Art Not to Miss in Santa Fe | Ricky Allen + Cathy Griffith

Art Not to Miss in Santa Fe

Shows Not to Miss….

january 24
Fresh from Texas an Opening event for Dewane Hughes

Time: 5 pm
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jan 10 to february 23
THEY at the Ellsworth Gallery

opening reception- feb 7 from 5 to 7 pm

about: Martin Wannam (b. 1992, Guatemala) uses photography, performance, and sculpture to disrupt the meaning of religion, folklore, and western beauty standards. Through the critical lenses of gender, sexuality, and race he challenges his own cultural background and deconstructs and disrupts the hegemony of religion as his own gesture of political resistance. Wannam has exhibited nationally and internationally, including various group and solo shows in the United States, Guatemala, Rotterdam and Paris. Wannam is the recipient of a MaryAnn Evans Grant (2019), SPE Student Award for Innovations in Imaging (2018) and is a SITE Scholar (2018-2019). He currently resides in Albuquerque, New Mexico and teaches Visualizing Ideas in Photography and Introduction to Art Practices while working towards his MFA in Photography at the University of New Mexico.

January – August 2020

from combat to carpets: the art of afghan war rugs at the Museum of International Folk Art

War rugs “are the production of women artists, and of communities speaking globally not just locally,” said co-curator Annemarie Sawkins. “War rugs reflect Afghanistan’s historic and modern place as a busy cultural crossroads. They reveal the observant and innovative nature of the people who produced them.” Afghan “war rugs” gained international attention following the Soviet invasion of 1979 when millions of refugees fled to neighboring Pakistan and Iran.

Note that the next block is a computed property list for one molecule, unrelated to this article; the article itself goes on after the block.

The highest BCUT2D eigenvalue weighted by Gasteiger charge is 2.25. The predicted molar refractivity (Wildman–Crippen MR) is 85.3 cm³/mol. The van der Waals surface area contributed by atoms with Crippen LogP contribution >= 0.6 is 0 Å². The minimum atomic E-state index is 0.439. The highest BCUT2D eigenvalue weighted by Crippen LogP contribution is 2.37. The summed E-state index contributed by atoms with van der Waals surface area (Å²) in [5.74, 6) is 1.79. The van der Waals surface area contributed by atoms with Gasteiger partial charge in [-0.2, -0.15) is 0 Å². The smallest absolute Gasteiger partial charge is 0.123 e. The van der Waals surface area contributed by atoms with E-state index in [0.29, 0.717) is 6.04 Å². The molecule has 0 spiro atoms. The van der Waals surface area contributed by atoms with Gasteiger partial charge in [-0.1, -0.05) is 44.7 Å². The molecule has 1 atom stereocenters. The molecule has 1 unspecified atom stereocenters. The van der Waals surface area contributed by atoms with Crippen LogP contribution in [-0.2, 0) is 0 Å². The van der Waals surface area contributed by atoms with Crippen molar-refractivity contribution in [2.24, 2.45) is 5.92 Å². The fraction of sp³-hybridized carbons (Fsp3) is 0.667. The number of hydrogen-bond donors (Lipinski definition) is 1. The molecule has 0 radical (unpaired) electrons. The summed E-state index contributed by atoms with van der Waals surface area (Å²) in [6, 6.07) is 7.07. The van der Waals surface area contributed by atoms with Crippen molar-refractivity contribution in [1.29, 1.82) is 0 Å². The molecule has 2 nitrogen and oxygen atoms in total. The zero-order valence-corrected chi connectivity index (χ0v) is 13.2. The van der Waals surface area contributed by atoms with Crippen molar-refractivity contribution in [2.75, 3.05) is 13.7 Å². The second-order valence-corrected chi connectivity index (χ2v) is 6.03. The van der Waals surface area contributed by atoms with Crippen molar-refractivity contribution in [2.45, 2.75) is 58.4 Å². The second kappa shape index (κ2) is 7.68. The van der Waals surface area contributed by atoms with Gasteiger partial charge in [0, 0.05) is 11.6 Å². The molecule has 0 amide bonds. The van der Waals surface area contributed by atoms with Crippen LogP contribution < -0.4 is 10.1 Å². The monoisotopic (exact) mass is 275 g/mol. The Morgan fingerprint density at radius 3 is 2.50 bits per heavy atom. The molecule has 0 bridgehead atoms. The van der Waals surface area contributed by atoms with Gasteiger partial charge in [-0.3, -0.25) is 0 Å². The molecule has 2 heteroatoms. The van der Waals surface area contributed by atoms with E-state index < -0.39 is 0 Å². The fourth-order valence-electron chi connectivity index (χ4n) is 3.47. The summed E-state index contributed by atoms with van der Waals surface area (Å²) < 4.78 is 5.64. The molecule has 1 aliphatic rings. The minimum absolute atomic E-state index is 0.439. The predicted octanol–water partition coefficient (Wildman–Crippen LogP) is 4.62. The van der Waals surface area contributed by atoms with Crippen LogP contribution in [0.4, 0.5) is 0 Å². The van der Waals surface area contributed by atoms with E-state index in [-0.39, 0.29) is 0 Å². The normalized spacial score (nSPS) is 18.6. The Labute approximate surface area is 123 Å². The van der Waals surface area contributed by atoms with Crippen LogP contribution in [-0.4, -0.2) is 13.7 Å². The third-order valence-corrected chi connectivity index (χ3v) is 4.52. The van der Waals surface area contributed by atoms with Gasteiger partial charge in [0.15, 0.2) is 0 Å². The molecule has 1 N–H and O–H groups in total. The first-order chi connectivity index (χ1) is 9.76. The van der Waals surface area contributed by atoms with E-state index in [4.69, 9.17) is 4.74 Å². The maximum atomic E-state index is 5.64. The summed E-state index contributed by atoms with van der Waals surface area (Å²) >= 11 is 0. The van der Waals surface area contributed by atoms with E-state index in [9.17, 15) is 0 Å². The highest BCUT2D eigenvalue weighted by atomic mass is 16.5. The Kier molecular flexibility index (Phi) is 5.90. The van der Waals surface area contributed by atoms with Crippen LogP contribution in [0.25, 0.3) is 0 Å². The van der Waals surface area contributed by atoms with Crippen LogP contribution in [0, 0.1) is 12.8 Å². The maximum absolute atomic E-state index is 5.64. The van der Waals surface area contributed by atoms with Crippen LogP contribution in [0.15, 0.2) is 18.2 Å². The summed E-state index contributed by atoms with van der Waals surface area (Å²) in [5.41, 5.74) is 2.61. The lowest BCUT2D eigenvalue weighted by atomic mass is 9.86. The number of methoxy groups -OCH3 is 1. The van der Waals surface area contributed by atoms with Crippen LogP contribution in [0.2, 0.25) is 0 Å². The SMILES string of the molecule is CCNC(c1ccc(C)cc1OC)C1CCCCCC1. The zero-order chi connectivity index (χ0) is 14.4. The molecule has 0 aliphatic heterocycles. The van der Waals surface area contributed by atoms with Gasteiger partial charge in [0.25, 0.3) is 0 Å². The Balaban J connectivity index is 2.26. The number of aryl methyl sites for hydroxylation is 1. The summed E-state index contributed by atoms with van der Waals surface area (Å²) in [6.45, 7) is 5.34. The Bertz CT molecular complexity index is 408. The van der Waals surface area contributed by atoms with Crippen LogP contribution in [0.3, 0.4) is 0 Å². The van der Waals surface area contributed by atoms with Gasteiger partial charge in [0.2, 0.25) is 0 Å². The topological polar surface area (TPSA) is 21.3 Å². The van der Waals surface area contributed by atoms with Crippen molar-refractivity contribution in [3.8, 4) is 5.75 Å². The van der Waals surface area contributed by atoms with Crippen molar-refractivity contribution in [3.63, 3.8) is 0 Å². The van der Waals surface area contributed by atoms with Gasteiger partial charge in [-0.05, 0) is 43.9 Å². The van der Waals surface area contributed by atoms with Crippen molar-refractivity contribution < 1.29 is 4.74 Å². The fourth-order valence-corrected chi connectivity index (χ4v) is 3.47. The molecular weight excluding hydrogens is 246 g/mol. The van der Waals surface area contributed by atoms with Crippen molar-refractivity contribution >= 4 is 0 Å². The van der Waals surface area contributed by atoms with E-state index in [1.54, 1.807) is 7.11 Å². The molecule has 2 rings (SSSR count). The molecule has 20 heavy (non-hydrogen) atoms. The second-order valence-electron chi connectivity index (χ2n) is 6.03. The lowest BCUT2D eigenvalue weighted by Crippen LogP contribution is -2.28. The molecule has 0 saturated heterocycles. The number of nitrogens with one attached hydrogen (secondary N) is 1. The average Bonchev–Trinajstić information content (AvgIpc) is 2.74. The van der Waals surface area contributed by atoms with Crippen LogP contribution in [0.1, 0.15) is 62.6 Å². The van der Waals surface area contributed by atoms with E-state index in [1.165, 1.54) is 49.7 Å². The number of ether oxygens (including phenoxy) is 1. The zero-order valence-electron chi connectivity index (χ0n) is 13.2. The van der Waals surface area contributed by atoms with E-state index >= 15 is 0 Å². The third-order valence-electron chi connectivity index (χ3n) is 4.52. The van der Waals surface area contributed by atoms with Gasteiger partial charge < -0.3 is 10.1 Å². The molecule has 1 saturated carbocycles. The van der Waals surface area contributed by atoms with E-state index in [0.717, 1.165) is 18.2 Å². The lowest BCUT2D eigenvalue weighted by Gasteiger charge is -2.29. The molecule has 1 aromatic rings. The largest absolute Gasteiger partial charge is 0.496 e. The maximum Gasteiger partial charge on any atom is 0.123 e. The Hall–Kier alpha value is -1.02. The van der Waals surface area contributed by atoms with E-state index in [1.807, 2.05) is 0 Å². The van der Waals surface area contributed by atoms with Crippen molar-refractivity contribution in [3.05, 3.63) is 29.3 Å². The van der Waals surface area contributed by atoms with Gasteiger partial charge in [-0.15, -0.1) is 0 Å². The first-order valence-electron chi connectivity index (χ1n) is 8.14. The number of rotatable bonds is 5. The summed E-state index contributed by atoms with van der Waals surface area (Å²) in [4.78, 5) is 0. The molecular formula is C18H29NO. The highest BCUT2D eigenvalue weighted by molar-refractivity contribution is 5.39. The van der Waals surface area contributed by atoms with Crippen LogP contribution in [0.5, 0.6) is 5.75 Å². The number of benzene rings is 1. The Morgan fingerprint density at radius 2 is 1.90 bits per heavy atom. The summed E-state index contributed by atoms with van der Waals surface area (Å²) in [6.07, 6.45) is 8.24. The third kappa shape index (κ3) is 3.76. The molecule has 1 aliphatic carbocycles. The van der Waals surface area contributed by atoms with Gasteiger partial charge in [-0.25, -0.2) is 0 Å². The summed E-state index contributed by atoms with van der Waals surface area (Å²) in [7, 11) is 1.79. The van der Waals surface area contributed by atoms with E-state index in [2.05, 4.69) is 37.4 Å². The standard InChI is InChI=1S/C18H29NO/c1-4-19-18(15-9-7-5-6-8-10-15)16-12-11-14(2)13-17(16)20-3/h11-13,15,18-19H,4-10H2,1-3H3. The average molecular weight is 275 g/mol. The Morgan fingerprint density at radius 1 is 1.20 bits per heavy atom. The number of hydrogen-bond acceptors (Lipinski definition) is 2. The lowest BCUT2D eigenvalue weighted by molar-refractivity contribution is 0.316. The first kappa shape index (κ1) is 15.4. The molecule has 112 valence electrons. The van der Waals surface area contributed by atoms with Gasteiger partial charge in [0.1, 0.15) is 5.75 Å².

This unique subset of handwoven rugs can teach us about the innovative nature of rug design and production, as well as the long history of foreign involvement in Afghanistan. Rug producers, provoked by decades of traders and invaders in the country, adapted traditional motifs and compositions, translating them into depictions of world maps, tourist sites, weapons, and military figures. Such war rugs have proven popular among occupying military personnel, journalists, foreign aid workers, international collectors, and contemporary art curators. Over the years, rug makers have continued to update popular imagery and themes to reflect current events, changing technologies, and the tastes of potential buyers.

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